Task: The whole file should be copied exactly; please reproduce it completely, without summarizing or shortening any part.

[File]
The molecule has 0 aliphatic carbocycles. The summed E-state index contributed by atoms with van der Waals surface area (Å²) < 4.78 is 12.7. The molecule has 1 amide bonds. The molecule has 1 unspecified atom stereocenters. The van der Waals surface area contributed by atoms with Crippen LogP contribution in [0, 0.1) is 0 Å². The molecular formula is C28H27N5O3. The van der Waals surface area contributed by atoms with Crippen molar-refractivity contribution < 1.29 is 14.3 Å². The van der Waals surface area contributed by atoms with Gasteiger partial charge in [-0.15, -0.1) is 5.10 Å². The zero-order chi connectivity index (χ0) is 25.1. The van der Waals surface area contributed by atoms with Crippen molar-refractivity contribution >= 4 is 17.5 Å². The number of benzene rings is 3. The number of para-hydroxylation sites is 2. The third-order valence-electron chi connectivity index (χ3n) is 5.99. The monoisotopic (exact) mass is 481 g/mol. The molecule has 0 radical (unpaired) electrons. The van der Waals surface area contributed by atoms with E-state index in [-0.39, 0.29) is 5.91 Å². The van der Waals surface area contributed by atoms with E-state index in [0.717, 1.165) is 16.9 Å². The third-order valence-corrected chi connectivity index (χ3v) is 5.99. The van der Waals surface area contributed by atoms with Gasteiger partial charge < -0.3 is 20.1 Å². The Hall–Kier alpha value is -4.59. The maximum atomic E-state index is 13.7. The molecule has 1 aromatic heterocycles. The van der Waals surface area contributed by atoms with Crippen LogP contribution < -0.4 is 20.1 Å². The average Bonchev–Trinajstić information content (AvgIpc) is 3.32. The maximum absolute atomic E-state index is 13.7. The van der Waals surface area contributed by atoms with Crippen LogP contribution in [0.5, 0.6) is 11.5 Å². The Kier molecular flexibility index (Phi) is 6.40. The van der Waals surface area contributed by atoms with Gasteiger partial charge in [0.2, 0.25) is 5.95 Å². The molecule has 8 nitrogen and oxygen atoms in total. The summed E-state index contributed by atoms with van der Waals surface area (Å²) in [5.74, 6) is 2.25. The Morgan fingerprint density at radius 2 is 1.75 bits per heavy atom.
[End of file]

The molecule has 0 aliphatic carbocycles. The summed E-state index contributed by atoms with van der Waals surface area (Å²) < 4.78 is 12.7. The molecule has 1 amide bonds. The molecule has 1 unspecified atom stereocenters. The van der Waals surface area contributed by atoms with Crippen LogP contribution in [0, 0.1) is 0 Å². The molecular formula is C28H27N5O3. The van der Waals surface area contributed by atoms with Crippen molar-refractivity contribution < 1.29 is 14.3 Å². The van der Waals surface area contributed by atoms with Gasteiger partial charge in [-0.15, -0.1) is 5.10 Å². The zero-order chi connectivity index (χ0) is 25.1. The van der Waals surface area contributed by atoms with Crippen molar-refractivity contribution >= 4 is 17.5 Å². The number of benzene rings is 3. The number of para-hydroxylation sites is 2. The third-order valence-electron chi connectivity index (χ3n) is 5.99. The monoisotopic (exact) mass is 481 g/mol. The molecule has 0 radical (unpaired) electrons. The van der Waals surface area contributed by atoms with E-state index in [-0.39, 0.29) is 5.91 Å². The van der Waals surface area contributed by atoms with E-state index in [0.717, 1.165) is 16.9 Å². The third-order valence-corrected chi connectivity index (χ3v) is 5.99. The van der Waals surface area contributed by atoms with Gasteiger partial charge < -0.3 is 20.1 Å². The Hall–Kier alpha value is -4.59. The maximum atomic E-state index is 13.7. The molecule has 1 aromatic heterocycles. The van der Waals surface area contributed by atoms with Crippen LogP contribution < -0.4 is 20.1 Å². The average Bonchev–Trinajstić information content (AvgIpc) is 3.32. The maximum absolute atomic E-state index is 13.7. The van der Waals surface area contributed by atoms with Crippen LogP contribution in [0.5, 0.6) is 11.5 Å². The Kier molecular flexibility index (Phi) is 6.40. The van der Waals surface area contributed by atoms with Gasteiger partial charge in [0.2, 0.25) is 5.95 Å². The molecule has 8 nitrogen and oxygen atoms in total. The summed E-state index contributed by atoms with van der Waals surface area (Å²) in [5.74, 6) is 2.25. The Morgan fingerprint density at radius 2 is 1.75 bits per heavy atom.